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TODAY'S OTHER NEWS

Lettings supply to plummet and rents set to rise over next five years

Some broadly good news to end the week - rents are predicted to grow 13.7 per cent in the next five years according to a forecast by Savills.

Alongside a fairly bleak prediction for the sales market between 2019 and the end of 2023, Savills says the rental market will continue to see strong demand, not least because of ongoing difficulties for buyers to obtain mortgages.

This is particularly true in London, where rents will rise by 15.9 per cent according to Savills. 

“Until the market sees a significant injection of Build To Rent stock, rental demand will outstrip supply and rents will rise” explains Lucian Cook, head of residential research for the agency. 

“Investor buyers requiring borrowing are expected to focus on higher yielding markets and this will put further upwards pressure on rents in some of the most expensive rental locations” he adds.

However, Savills does not mince its words on the health of the buy to let sector in terms of supply, saying mortgaged buy to let purchases will plummet 23 per cent by the end of 2023. 

“This will add to upwards pressure on rents, particularly in London, as investors look to lower value, higher yielding markets” notes the agency.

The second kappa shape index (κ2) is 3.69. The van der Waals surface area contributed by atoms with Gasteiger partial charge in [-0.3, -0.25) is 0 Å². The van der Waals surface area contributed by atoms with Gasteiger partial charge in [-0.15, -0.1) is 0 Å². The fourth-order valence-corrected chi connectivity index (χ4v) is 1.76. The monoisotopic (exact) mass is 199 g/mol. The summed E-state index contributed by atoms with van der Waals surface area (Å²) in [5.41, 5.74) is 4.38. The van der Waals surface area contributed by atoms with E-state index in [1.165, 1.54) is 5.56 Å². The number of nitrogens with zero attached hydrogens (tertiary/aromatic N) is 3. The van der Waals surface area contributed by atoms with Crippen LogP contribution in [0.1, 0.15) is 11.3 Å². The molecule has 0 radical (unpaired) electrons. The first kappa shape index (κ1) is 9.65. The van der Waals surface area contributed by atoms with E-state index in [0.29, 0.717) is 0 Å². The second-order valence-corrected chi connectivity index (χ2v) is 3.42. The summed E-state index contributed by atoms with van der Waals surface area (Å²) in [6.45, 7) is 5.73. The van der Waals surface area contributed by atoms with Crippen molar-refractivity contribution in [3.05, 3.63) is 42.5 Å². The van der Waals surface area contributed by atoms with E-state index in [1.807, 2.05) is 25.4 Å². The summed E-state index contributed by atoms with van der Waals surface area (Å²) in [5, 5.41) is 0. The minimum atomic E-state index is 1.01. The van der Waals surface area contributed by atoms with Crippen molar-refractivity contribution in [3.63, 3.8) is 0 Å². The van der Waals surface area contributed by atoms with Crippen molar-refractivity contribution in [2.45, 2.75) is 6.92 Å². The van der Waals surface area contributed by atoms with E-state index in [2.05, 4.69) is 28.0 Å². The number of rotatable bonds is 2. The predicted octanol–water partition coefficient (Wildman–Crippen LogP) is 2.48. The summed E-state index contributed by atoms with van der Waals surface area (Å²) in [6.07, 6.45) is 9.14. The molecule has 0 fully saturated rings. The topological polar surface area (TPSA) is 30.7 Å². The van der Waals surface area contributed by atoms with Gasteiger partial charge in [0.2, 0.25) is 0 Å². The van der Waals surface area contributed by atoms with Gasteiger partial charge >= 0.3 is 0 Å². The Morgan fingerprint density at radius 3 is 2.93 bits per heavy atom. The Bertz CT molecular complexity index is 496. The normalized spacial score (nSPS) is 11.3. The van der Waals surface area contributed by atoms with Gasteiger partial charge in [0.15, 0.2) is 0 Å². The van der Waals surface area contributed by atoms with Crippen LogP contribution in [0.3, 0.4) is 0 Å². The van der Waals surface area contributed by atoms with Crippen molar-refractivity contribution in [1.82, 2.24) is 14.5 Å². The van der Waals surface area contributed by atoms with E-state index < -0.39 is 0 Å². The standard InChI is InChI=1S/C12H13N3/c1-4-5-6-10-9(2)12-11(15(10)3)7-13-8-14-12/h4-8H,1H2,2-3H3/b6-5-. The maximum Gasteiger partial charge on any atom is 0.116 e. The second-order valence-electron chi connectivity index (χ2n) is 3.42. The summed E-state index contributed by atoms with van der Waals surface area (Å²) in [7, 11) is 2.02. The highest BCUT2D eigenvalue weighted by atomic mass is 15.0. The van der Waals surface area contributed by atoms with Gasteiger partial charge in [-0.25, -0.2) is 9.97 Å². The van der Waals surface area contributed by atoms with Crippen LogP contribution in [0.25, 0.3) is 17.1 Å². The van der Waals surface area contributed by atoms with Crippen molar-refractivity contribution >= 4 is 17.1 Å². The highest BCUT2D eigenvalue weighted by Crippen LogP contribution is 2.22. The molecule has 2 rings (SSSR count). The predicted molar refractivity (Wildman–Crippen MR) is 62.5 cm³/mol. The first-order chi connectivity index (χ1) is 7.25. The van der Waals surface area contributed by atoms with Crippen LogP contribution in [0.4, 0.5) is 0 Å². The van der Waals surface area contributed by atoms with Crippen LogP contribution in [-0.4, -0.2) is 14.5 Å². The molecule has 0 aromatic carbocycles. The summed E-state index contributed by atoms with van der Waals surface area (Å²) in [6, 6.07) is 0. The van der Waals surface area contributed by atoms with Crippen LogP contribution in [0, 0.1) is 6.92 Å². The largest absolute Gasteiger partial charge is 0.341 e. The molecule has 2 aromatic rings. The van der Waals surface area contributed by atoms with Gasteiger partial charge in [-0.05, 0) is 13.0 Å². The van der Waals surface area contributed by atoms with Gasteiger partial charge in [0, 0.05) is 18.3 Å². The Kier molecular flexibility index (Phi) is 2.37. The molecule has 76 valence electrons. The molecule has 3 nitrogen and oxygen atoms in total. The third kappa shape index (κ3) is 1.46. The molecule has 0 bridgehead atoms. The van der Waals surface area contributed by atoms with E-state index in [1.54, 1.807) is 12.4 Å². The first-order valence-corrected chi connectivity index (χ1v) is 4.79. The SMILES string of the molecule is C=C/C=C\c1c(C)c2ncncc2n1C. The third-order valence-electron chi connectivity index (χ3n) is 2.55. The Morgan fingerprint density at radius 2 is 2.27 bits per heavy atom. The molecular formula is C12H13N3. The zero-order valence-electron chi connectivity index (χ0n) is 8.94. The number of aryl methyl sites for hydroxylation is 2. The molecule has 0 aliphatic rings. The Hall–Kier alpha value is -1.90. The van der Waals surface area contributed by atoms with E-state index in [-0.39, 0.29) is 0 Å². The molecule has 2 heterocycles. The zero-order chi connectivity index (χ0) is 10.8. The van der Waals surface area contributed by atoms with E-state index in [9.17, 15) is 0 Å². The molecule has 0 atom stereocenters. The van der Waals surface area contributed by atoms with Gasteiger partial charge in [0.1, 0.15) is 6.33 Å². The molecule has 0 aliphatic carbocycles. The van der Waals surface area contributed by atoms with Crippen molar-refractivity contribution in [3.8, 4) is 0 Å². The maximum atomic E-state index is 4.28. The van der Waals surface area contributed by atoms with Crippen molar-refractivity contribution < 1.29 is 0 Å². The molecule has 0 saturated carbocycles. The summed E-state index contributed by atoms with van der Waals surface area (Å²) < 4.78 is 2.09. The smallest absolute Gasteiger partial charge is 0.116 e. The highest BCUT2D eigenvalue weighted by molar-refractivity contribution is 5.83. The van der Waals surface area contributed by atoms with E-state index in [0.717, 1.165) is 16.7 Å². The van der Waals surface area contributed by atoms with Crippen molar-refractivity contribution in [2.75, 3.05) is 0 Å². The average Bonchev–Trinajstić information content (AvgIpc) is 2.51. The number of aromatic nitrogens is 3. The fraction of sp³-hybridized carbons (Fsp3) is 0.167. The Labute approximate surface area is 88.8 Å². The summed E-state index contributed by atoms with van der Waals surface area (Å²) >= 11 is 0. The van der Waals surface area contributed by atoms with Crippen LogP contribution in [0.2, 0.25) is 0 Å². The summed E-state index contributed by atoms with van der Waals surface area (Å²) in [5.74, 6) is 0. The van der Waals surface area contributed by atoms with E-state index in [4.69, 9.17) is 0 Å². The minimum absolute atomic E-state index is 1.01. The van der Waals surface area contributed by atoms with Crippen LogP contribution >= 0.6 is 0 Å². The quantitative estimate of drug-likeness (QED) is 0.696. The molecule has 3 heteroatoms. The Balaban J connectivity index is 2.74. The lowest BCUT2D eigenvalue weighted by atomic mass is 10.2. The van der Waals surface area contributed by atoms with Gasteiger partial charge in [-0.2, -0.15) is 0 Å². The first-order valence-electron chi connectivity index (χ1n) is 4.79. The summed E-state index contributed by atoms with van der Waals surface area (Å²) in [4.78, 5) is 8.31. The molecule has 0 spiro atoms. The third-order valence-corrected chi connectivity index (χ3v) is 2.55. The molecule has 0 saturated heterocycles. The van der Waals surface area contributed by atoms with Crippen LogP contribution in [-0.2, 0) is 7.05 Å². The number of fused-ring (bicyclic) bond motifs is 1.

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    13.7% ?? Are they serious? That's nothing over 5 years when supply is contracting so fast.

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    That's just more or less keeping pace with inflation???? So if supply is falling then unless demand falls as well then surely rents must rise faster than inflation

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    There is a limit to how much people can afford so with rent rises there'll be a larger percentage of rent arrears. More complicated that just supply and demand.

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    There is a limit to how much charity landlords can offer tenants so with rent rises there'll be a larger percentage of tenants who don't pay their rent out on the street.

    Landlords, especially if they are highly geared simply can not and will not keep rents low. If they do HMRC would have every right to charge either the tenant or the landlord tax for benefit in kind. If property values continue to drop there will be a rush of landlords rushing to sell and get that mortgage paid off pdq. The same will happen if interest rates go up. The result will be a rash of cheap property on the market that no one wants to buy because it would make a lousy investment for an owner to purchase and a mortgage company to advance a loan. Funnily enough mortgage companies will not deal with non payers either.

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